Each divider circuit is a small collection of components on the generator board. You'll see a repetitive formation of components starting near the oscillator circuit. Each formation surrounds a pair of transistors. In my experience, most divider problems are caused by a bad transistor, but bad capacitors or just bad solder joints can be the culprit. It could even be a bad resistor, but that would be rare.
Is it a bad divider or key contact?
As noted above, a bad key contact in the top octave displays the same symptoms as a bad oscillator circuit. With dividers, the same can happen, but it's tricker to diagnose. Here are a few tips:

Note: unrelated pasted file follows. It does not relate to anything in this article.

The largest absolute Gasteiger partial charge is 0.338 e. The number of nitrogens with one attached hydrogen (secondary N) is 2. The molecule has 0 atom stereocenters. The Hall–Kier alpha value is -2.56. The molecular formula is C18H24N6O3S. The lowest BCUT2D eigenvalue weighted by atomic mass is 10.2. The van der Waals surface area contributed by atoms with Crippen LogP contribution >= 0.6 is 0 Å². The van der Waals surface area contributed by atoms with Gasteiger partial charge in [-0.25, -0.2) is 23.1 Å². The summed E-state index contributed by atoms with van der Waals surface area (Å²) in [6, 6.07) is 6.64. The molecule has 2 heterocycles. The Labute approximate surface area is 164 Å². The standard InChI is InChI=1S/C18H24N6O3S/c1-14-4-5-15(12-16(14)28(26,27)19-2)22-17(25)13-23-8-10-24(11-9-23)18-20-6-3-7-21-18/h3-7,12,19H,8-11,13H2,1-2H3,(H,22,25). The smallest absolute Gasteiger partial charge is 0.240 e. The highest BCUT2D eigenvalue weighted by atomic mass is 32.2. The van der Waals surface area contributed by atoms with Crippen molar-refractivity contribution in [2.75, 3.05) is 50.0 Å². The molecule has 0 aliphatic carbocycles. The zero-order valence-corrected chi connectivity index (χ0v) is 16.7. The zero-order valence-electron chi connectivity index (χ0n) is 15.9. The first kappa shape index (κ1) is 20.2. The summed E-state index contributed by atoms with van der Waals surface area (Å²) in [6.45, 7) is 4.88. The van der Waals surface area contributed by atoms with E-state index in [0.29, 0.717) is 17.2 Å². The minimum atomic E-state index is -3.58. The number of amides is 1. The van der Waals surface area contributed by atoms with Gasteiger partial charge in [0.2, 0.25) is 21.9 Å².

Check lower notes: When a divider goes bad, it almost always affects all the successive lower octaves. If you think you've found a bad divider, play the lower octaves of the same note - if they fail, then it's likely a bad divider. If they play properly, then you've got a bad key contact for that particular note. If the failing note is the lowest on the keybard, with the 16' voice on, then it could be either - there's no way to tell without checking the contact out and/or testing with a signal tracer (see below)
What about the bass octave(s)?